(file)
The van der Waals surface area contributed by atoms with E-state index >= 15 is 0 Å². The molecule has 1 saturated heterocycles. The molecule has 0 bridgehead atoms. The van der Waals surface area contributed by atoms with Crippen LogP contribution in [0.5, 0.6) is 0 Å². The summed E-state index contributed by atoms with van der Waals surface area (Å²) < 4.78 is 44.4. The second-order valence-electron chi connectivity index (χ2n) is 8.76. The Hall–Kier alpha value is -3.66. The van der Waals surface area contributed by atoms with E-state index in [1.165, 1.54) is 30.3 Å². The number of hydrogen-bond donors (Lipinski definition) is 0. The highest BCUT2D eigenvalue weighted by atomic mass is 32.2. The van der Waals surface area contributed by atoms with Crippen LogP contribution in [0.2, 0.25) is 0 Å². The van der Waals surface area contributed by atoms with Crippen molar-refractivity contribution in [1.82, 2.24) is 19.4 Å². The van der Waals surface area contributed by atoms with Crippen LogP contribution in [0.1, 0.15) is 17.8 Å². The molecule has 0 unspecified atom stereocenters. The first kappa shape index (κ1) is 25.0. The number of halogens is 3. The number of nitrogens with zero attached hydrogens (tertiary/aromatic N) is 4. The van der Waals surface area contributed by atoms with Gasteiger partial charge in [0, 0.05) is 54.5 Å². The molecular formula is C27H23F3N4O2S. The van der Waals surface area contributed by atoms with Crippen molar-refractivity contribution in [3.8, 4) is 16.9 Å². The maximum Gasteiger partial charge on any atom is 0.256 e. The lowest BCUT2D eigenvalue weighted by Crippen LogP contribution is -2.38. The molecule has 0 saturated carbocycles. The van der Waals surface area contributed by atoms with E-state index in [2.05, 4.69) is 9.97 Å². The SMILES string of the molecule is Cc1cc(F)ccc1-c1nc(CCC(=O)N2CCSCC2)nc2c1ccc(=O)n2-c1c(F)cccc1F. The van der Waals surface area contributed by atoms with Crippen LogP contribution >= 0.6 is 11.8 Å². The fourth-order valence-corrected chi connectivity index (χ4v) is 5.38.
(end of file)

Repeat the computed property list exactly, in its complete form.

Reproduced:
The van der Waals surface area contributed by atoms with E-state index >= 15 is 0 Å². The molecule has 1 saturated heterocycles. The molecule has 0 bridgehead atoms. The van der Waals surface area contributed by atoms with Crippen LogP contribution in [0.5, 0.6) is 0 Å². The summed E-state index contributed by atoms with van der Waals surface area (Å²) < 4.78 is 44.4. The second-order valence-electron chi connectivity index (χ2n) is 8.76. The Hall–Kier alpha value is -3.66. The van der Waals surface area contributed by atoms with E-state index in [1.165, 1.54) is 30.3 Å². The number of hydrogen-bond donors (Lipinski definition) is 0. The highest BCUT2D eigenvalue weighted by atomic mass is 32.2. The van der Waals surface area contributed by atoms with Crippen LogP contribution in [0.2, 0.25) is 0 Å². The van der Waals surface area contributed by atoms with Crippen molar-refractivity contribution in [1.82, 2.24) is 19.4 Å². The van der Waals surface area contributed by atoms with Crippen LogP contribution in [0.1, 0.15) is 17.8 Å². The molecule has 0 unspecified atom stereocenters. The first kappa shape index (κ1) is 25.0. The number of halogens is 3. The number of nitrogens with zero attached hydrogens (tertiary/aromatic N) is 4. The van der Waals surface area contributed by atoms with Gasteiger partial charge in [0, 0.05) is 54.5 Å². The molecular formula is C27H23F3N4O2S. The van der Waals surface area contributed by atoms with Crippen molar-refractivity contribution in [3.8, 4) is 16.9 Å². The maximum Gasteiger partial charge on any atom is 0.256 e. The lowest BCUT2D eigenvalue weighted by Crippen LogP contribution is -2.38. The molecule has 0 saturated carbocycles. The van der Waals surface area contributed by atoms with E-state index in [2.05, 4.69) is 9.97 Å². The SMILES string of the molecule is Cc1cc(F)ccc1-c1nc(CCC(=O)N2CCSCC2)nc2c1ccc(=O)n2-c1c(F)cccc1F. The van der Waals surface area contributed by atoms with Crippen LogP contribution >= 0.6 is 11.8 Å². The fourth-order valence-corrected chi connectivity index (χ4v) is 5.38.